Speaking Jan. 26 at the Care Innovations Summit in Washington, D.C., Marilyn Tavenner, acting administrator for the Centers for Medicare & Medicaid Services, expressed the need to press forward with the “triple aim” goals of better individual health care, better population health and lower costs called for in the health reform law.
In 2014, most of the reform provisions of the Patient Protection and Affordable Care Act (ACA) go into effect and “24 months is not a lot of time” to get all the work done and fit the pieces together, she said.
Tavenner, a nurse and former Virginia Secretary of Health and Human Resources, awaits Senate confirmation as CMS administrator. She had been principal deputy administrator under Donald Berwick, MD, who stepped down last month from the agency’s lead role.
“The law was meant to build on our current system. We know what’s working and what needs improvement, and this law is the first step to make those changes in insurance company abuses, improving quality and lowering costs, better access to care and a doc fix for Medicare,” she said at Care Innovations event. The summit was hosted by CMS, West Wireless Health Institute and the journal Health Affairs.
CMS sees coordinating care and improving technology as two critical goals and is depending on its Innovation Center over the next 24 months to focus on changes in delivery models and the use of public/partnerships to spur reform.
The Innovation Center has launched delivery system initiatives to help test new models, such as accountable care organizations and medical homes with shared savings and bundled payments, and anticipates scaling nationwide what works.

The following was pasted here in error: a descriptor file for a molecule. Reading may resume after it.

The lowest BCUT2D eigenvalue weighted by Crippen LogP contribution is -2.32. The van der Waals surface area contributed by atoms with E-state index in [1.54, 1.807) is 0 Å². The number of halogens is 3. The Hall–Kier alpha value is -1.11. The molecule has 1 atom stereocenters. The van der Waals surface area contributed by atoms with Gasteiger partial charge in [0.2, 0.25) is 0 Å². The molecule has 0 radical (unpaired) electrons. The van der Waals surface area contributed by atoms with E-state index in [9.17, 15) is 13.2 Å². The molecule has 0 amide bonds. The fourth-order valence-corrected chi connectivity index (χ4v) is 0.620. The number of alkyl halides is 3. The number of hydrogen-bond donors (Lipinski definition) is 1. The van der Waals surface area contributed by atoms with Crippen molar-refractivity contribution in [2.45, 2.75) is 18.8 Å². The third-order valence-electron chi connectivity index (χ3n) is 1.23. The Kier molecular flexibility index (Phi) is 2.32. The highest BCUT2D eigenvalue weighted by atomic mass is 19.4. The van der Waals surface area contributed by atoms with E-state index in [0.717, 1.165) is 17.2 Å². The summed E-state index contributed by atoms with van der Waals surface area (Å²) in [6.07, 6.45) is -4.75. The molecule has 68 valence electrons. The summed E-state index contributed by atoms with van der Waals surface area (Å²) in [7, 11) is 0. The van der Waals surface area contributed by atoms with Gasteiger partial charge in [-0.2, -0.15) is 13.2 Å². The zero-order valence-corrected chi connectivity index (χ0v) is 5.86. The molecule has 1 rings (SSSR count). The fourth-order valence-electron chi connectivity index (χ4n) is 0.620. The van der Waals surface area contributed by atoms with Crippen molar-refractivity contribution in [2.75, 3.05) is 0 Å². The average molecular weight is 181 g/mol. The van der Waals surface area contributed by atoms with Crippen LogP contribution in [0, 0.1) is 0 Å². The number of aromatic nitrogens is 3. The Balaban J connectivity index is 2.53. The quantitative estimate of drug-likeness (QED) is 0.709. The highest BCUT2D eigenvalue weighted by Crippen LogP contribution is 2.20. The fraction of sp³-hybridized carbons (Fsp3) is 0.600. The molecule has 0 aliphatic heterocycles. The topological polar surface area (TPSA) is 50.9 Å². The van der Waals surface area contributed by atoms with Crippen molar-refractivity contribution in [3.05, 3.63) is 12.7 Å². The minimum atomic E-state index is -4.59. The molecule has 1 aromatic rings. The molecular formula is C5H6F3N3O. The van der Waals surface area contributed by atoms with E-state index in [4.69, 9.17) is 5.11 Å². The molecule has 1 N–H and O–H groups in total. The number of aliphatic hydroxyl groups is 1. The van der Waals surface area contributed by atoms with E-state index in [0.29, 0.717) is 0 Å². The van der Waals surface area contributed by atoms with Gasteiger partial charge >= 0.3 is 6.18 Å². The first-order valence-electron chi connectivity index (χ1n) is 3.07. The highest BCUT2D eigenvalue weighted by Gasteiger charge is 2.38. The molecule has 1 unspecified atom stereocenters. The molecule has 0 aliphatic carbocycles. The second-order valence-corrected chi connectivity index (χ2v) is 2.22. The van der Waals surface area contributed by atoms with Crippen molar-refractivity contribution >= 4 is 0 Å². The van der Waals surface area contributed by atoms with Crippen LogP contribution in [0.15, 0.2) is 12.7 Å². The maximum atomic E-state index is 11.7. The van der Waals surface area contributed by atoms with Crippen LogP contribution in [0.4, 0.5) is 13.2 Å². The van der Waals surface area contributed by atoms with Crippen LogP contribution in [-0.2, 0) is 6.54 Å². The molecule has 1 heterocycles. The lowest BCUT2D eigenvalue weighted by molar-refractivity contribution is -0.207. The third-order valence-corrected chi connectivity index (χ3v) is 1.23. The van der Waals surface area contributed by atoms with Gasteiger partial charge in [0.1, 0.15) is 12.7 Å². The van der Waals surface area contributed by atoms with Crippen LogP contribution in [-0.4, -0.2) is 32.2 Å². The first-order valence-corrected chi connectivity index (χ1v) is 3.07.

Tavenner listed some ACA accomplishments to date, including filling in the prescription coverage “doughnut hole” with $250 rebate checks to Medicare recipients, creating a high-risk pool for those denied insurance or extremely high risk making insurance unaffordable, and a consumer website at www.healthcare.gov that offers an insurance plan finder.
ACA has expanded coverage for young adults so parents can keep children to age 26 on their plan, she said. The law also expanded preventive services without co-pays, like flu shots and mammogram screening, which will help to lower costs over the long term.
If the Innovation Center tests a promising practice that demonstrates improvement in total cost of care and quality outcomes, the Office of the Actuary can certify that this initiative meets the criteria to be spread nationally through action by the secretary of Health & Human Services, said Dr. Rick Gilfillan, director of the CMS Innovation Center.
Some innovations run counter to the prevailing business models. “We know that providers will adopt these new practices only if they see value in them for themselves and for their patients,” Gilfillan said.
Among the Innovation Center initiatives to date:
- Multi-payer Advanced Primary Care Practices Demonstrations led by eight states to help physicians become medical homes
- Bundled Payment for Care Improvement Initiative for episodes of care around hospitalization for care redesign
- Pioneer Accountable Care Organization Model Initiative with 32 provider groups taking on financial risk for improving quality and lowering cost for Medicare patients
- State Demonstrations to Integrate Care for Medicare-Medicaid Enrollees with 15 states redesigning care for dual eligible
- Innovation Advisors Program to train 73 providers in achieving the three-part aim
- Partnership for Patients with 3,200 hospitals targeting 40 percent reduction in hospital-acquired conditions and 20 percent reduction re-admissions within 30 days of discharge.